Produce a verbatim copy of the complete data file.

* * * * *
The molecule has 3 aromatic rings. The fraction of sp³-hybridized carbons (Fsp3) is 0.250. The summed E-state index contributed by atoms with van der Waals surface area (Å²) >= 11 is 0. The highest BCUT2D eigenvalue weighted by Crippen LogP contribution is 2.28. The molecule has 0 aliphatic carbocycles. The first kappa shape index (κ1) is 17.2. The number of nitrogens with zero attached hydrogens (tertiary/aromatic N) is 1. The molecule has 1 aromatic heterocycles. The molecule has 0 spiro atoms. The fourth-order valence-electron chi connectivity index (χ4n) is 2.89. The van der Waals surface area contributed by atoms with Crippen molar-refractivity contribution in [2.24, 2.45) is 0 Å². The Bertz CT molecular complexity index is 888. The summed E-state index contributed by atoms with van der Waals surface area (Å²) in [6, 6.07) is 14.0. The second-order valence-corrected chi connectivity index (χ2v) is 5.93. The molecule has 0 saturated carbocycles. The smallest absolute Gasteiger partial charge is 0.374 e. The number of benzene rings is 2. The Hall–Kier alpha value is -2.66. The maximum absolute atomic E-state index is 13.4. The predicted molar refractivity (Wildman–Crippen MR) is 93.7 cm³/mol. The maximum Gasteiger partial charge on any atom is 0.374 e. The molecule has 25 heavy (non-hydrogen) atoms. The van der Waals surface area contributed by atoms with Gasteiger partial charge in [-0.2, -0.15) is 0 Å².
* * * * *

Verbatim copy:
The molecule has 3 aromatic rings. The fraction of sp³-hybridized carbons (Fsp3) is 0.250. The summed E-state index contributed by atoms with van der Waals surface area (Å²) >= 11 is 0. The highest BCUT2D eigenvalue weighted by Crippen LogP contribution is 2.28. The molecule has 0 aliphatic carbocycles. The first kappa shape index (κ1) is 17.2. The number of nitrogens with zero attached hydrogens (tertiary/aromatic N) is 1. The molecule has 1 aromatic heterocycles. The molecule has 0 spiro atoms. The fourth-order valence-electron chi connectivity index (χ4n) is 2.89. The van der Waals surface area contributed by atoms with Crippen molar-refractivity contribution in [2.24, 2.45) is 0 Å². The Bertz CT molecular complexity index is 888. The summed E-state index contributed by atoms with van der Waals surface area (Å²) in [6, 6.07) is 14.0. The second-order valence-corrected chi connectivity index (χ2v) is 5.93. The molecule has 0 saturated carbocycles. The smallest absolute Gasteiger partial charge is 0.374 e. The number of benzene rings is 2. The Hall–Kier alpha value is -2.66. The maximum absolute atomic E-state index is 13.4. The predicted molar refractivity (Wildman–Crippen MR) is 93.7 cm³/mol. The maximum Gasteiger partial charge on any atom is 0.374 e. The molecule has 25 heavy (non-hydrogen) atoms. The van der Waals surface area contributed by atoms with Gasteiger partial charge in [-0.2, -0.15) is 0 Å².